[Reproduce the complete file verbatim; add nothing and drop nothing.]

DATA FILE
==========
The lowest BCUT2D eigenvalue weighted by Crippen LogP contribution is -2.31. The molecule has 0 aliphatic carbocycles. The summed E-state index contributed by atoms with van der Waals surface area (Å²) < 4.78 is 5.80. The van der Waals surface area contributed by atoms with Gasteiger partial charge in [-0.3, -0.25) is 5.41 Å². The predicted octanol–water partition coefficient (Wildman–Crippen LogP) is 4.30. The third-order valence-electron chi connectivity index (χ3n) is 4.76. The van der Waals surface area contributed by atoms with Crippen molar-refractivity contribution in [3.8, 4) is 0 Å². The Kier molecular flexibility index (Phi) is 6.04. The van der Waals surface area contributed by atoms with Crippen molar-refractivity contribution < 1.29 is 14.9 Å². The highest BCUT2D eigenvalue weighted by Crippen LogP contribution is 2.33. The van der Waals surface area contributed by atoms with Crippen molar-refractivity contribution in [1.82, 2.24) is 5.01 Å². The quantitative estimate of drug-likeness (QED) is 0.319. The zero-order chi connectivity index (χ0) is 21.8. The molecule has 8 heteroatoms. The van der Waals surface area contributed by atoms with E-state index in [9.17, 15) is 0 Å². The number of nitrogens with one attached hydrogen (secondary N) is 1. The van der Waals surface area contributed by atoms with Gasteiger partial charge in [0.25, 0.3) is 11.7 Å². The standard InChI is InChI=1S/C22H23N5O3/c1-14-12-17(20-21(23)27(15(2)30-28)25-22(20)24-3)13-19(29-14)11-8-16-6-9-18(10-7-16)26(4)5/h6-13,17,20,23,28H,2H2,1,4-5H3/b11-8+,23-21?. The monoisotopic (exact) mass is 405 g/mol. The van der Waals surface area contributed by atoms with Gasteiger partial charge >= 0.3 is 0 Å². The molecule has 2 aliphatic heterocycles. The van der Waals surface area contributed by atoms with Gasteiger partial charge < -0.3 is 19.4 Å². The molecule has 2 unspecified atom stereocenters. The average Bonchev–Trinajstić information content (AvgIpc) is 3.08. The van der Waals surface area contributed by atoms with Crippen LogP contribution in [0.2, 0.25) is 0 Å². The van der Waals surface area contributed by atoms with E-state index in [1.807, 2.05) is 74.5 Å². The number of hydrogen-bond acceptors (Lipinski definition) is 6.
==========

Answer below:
The lowest BCUT2D eigenvalue weighted by Crippen LogP contribution is -2.31. The molecule has 0 aliphatic carbocycles. The summed E-state index contributed by atoms with van der Waals surface area (Å²) < 4.78 is 5.80. The van der Waals surface area contributed by atoms with Gasteiger partial charge in [-0.3, -0.25) is 5.41 Å². The predicted octanol–water partition coefficient (Wildman–Crippen LogP) is 4.30. The third-order valence-electron chi connectivity index (χ3n) is 4.76. The van der Waals surface area contributed by atoms with Crippen molar-refractivity contribution in [3.8, 4) is 0 Å². The Kier molecular flexibility index (Phi) is 6.04. The van der Waals surface area contributed by atoms with Crippen molar-refractivity contribution < 1.29 is 14.9 Å². The highest BCUT2D eigenvalue weighted by Crippen LogP contribution is 2.33. The van der Waals surface area contributed by atoms with Crippen molar-refractivity contribution in [1.82, 2.24) is 5.01 Å². The quantitative estimate of drug-likeness (QED) is 0.319. The zero-order chi connectivity index (χ0) is 21.8. The molecule has 8 heteroatoms. The van der Waals surface area contributed by atoms with E-state index in [9.17, 15) is 0 Å². The number of nitrogens with one attached hydrogen (secondary N) is 1. The van der Waals surface area contributed by atoms with Gasteiger partial charge in [0.25, 0.3) is 11.7 Å². The standard InChI is InChI=1S/C22H23N5O3/c1-14-12-17(20-21(23)27(15(2)30-28)25-22(20)24-3)13-19(29-14)11-8-16-6-9-18(10-7-16)26(4)5/h6-13,17,20,23,28H,2H2,1,4-5H3/b11-8+,23-21?. The monoisotopic (exact) mass is 405 g/mol. The van der Waals surface area contributed by atoms with Gasteiger partial charge >= 0.3 is 0 Å². The molecule has 2 aliphatic heterocycles. The van der Waals surface area contributed by atoms with Gasteiger partial charge < -0.3 is 19.4 Å². The molecule has 2 unspecified atom stereocenters. The average Bonchev–Trinajstić information content (AvgIpc) is 3.08. The van der Waals surface area contributed by atoms with Crippen LogP contribution in [0.2, 0.25) is 0 Å². The van der Waals surface area contributed by atoms with E-state index in [1.807, 2.05) is 74.5 Å². The number of hydrogen-bond acceptors (Lipinski definition) is 6.